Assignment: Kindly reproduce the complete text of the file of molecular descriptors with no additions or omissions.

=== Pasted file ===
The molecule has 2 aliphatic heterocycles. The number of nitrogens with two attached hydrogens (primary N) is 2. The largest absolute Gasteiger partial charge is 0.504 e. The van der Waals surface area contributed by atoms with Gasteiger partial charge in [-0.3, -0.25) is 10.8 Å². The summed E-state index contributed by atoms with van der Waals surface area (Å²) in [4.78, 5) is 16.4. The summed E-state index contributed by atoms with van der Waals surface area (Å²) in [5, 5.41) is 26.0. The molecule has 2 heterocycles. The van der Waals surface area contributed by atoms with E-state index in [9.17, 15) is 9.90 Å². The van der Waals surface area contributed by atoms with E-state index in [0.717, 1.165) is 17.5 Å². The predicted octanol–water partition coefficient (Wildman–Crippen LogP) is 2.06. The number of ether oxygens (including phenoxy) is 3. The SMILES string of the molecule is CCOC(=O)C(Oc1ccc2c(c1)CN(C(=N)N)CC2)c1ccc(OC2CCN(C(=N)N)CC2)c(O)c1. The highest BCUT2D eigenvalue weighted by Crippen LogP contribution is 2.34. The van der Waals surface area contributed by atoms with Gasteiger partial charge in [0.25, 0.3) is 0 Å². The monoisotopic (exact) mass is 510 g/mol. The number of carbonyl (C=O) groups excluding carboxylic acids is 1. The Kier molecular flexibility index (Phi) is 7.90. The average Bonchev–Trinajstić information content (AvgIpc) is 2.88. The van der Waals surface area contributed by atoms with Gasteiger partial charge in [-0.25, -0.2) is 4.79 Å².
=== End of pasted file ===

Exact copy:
The molecule has 2 aliphatic heterocycles. The number of nitrogens with two attached hydrogens (primary N) is 2. The largest absolute Gasteiger partial charge is 0.504 e. The van der Waals surface area contributed by atoms with Gasteiger partial charge in [-0.3, -0.25) is 10.8 Å². The summed E-state index contributed by atoms with van der Waals surface area (Å²) in [4.78, 5) is 16.4. The summed E-state index contributed by atoms with van der Waals surface area (Å²) in [5, 5.41) is 26.0. The molecule has 2 heterocycles. The van der Waals surface area contributed by atoms with E-state index in [9.17, 15) is 9.90 Å². The van der Waals surface area contributed by atoms with E-state index in [0.717, 1.165) is 17.5 Å². The predicted octanol–water partition coefficient (Wildman–Crippen LogP) is 2.06. The number of ether oxygens (including phenoxy) is 3. The SMILES string of the molecule is CCOC(=O)C(Oc1ccc2c(c1)CN(C(=N)N)CC2)c1ccc(OC2CCN(C(=N)N)CC2)c(O)c1. The highest BCUT2D eigenvalue weighted by Crippen LogP contribution is 2.34. The van der Waals surface area contributed by atoms with Gasteiger partial charge in [0.25, 0.3) is 0 Å². The monoisotopic (exact) mass is 510 g/mol. The number of carbonyl (C=O) groups excluding carboxylic acids is 1. The Kier molecular flexibility index (Phi) is 7.90. The average Bonchev–Trinajstić information content (AvgIpc) is 2.88. The van der Waals surface area contributed by atoms with Gasteiger partial charge in [-0.25, -0.2) is 4.79 Å².